Some ten years later the erstwhile Appellate Division considered the same question in The Rhodesian Railways Ltd v Macintosh 1932 AD 359. It – per Wessels ACJ at 370 and 371 – endorsed the view of the Natal Provincial Division in Walters v Allison referred to above as follows:
‘It was also argued that the procedure in the Act is inconsistent with the procedure by common law, for if sec. 6(1) of the Act is invoked, the right of going to arbitration is taken away if any steps have been taken in the proceedings, whereas if the submission is invoked in a plea no such consequence follows. I confess that I was at first impressed with this argument, but upon mature consideration it appears to me that there is no substance in it. All that sec. 6(1) lays down is that you cannot adopt the cheaper and speeder procedure therein provided when once you have delivered pleadings or taken any steps in the proceedings. If you have taken any step in the proceedings, then you can no longer adopt the speedier and less costly procedure of applying to the Court to stay proceedings but you must file your pleadings in the ordinary way. In pleading, however, you can raise the defence that the case ought to be decided by arbitration: this can be done by a special preliminary plea. There is nothing in sec. 6(1) which hints at any intention on the part of the Legislature to alter in any way the common law practice. The section merely provides that a party brought into Court on a contract may at any time after appearance apply to the Court to stay proceedings, and there is nothing in the section that this procedure is in substitution of the former practice. I am therefore of the opinion that both the opinion expressed by Innes C.J. in King v Harris (1909, T.S. 292) and the decision of the Natal Court in Walters v Allison are correct, and that the procedure provided in sec. 6(1) is not obligatory but permissive, and that it in no way derogates from the former practice of pleading the submission [*arbitration] clause either by way of a preliminary special plea or by way of a defence. The only difference it may make is with regard to costs.’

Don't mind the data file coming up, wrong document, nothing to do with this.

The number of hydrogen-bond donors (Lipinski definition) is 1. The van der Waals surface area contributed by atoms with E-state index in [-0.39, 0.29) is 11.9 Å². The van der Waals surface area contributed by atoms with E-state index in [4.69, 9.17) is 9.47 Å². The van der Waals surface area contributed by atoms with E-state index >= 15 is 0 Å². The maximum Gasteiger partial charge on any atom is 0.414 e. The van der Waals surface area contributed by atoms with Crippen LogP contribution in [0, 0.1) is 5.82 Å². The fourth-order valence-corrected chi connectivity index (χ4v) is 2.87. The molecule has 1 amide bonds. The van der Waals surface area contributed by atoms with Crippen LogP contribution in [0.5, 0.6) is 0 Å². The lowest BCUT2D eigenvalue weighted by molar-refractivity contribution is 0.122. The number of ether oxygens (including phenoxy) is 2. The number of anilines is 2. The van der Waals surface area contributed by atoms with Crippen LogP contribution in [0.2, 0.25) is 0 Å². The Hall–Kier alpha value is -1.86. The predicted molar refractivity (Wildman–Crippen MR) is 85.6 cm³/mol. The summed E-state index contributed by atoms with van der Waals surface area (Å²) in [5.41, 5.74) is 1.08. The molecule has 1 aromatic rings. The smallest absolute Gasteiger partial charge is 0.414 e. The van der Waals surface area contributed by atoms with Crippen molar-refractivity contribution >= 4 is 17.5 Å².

(Emphasis and *insertion added)
Almost 80 years later the same approach was again followed by the Supreme Court of Appeal in PCL Consulting (Pty) Ltd v Tresso Trading 119 (Pty) Ltd 2009 (4) SA 68 (SCA) at 71H-72C where it confirmed the right of a party to an arbitration clause to either rely on section 6 (1) of the Arbitration Act, or to rely on the common law and raise a dilatory plea for a stay.
In Telcordia Technologies Inc v Telkom SA Ltd 2007 (3) SA 266 (SCA) at 278J-279A the Supreme Court of Appeal upheld the principle that courts should be slow to override the autonomy of parties who have agreed that their disputes will be settled by arbitration, as opposed to litigation in court.
The Constitutional Court, in Lufuno Mphaphuli and Associates v Andrews 2009 (4) 429 (CC) at 219, confirmed this principle as follows:
‘The decision to refer a dispute to private arbitration is a choice which, as long as it is voluntarily made, should be respected by the courts. Parties are entitled to determine what matters are to be arbitrated, the identity of the arbitrator, the process to be followed in the arbitration, whether there will be an appeal to an arbitration appeal tribunal body and similar matters.’
Therefore, Sam, all things considered, I am prepared to bet my bottom Bitcoin on your prospects of success in your quest to have the Department’s application in the High Court stayed, and to have the dispute referred to arbitration.
Best regards, and good luck.